Continuing through June 6, 2010
The stuff of Ben Jones' work wriggles in the in-between. It's all about layers of electronic light on matter and the performative space fired up betwixt the two. Jones did a live drum solo to launch this two-month FOCUS show, while his animations were projected on him and onto a screen behind. Titled "Dr. Doo performing Black Math," the performance brought alive the lobby of the museum, relating person to artist to drum kit to immaterial digital figure in a nexus of heat and perspiration.
New media artist, zine maestro, member of Paper Rad, and animator currently working on the West Coast, Jones catalyzes space in a similar play among digital beams, painted surfaces, and funky furniture, all in a dizzying palette of '80s style fluorescents. Two works, "MS Video Painting 1" and "MS Video Painting 2," find Jones projecting animations in bright colors onto multiple painted canvases hung edge to edge as though sound baffles. Abstract patterns in dayglow colors on the surfaces of the paintings heighten the hallucinogenic effect. Projecting on painted canvases proves to be quite the engineering feat, as the projections are made to play tightly to the edge of each set of rectangular surfaces.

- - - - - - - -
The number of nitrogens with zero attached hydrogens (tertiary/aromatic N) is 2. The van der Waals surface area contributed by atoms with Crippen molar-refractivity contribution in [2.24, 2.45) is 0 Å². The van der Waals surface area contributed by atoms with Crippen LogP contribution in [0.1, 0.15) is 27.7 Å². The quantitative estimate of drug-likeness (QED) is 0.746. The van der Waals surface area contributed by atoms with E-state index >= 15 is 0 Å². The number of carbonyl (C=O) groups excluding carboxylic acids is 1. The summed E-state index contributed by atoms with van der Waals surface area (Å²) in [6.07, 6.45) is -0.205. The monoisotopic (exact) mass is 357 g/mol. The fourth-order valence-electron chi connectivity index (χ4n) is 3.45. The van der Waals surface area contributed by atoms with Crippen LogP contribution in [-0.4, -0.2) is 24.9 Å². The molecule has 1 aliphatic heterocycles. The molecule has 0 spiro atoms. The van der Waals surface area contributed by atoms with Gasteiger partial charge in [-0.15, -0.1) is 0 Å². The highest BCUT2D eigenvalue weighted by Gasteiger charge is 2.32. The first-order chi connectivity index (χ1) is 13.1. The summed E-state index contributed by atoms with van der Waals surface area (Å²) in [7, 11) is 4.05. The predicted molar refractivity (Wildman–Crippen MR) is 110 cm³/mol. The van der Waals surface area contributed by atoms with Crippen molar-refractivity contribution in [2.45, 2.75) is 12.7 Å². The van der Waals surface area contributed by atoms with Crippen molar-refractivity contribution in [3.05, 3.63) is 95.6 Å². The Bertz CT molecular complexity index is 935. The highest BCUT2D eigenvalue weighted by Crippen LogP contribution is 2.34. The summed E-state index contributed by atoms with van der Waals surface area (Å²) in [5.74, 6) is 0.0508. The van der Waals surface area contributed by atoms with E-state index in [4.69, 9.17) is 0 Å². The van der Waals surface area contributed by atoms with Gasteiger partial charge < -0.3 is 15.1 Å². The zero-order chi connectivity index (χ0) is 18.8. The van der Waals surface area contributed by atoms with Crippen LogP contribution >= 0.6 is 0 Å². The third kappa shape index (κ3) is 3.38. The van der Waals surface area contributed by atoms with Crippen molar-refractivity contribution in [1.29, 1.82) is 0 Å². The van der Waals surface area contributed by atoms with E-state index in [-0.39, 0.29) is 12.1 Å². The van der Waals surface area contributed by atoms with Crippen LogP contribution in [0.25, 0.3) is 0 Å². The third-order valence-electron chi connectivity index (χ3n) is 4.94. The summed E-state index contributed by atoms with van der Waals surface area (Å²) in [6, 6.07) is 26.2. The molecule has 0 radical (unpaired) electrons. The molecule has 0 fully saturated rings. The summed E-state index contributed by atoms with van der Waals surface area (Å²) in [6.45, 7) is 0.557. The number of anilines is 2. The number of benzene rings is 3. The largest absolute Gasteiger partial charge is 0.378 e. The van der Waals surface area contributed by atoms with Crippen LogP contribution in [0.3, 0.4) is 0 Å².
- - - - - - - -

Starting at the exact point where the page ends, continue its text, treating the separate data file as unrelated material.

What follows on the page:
Three-dimensional form takes the place of digital projection in the middle gallery. While more tactile, these forms are wholly of the ether, rendered from a grammar of an 8-bit microprocessor (think Atari). Two colorful wooden ladders, one hung vertically, the other horizontally, hang on opposing walls. A long bench shaped like a computer-generated dog sits between the walls facing "MS Painting 1," a painting made up of stacked canvases. The head of a person that looks like a computer-generated visage of Michael Jackson pops out of the flat space in the bottom panel of the painting. Jones sacrifices none of the delectability of high-art form to the bells-and-whistles substance of digital technology.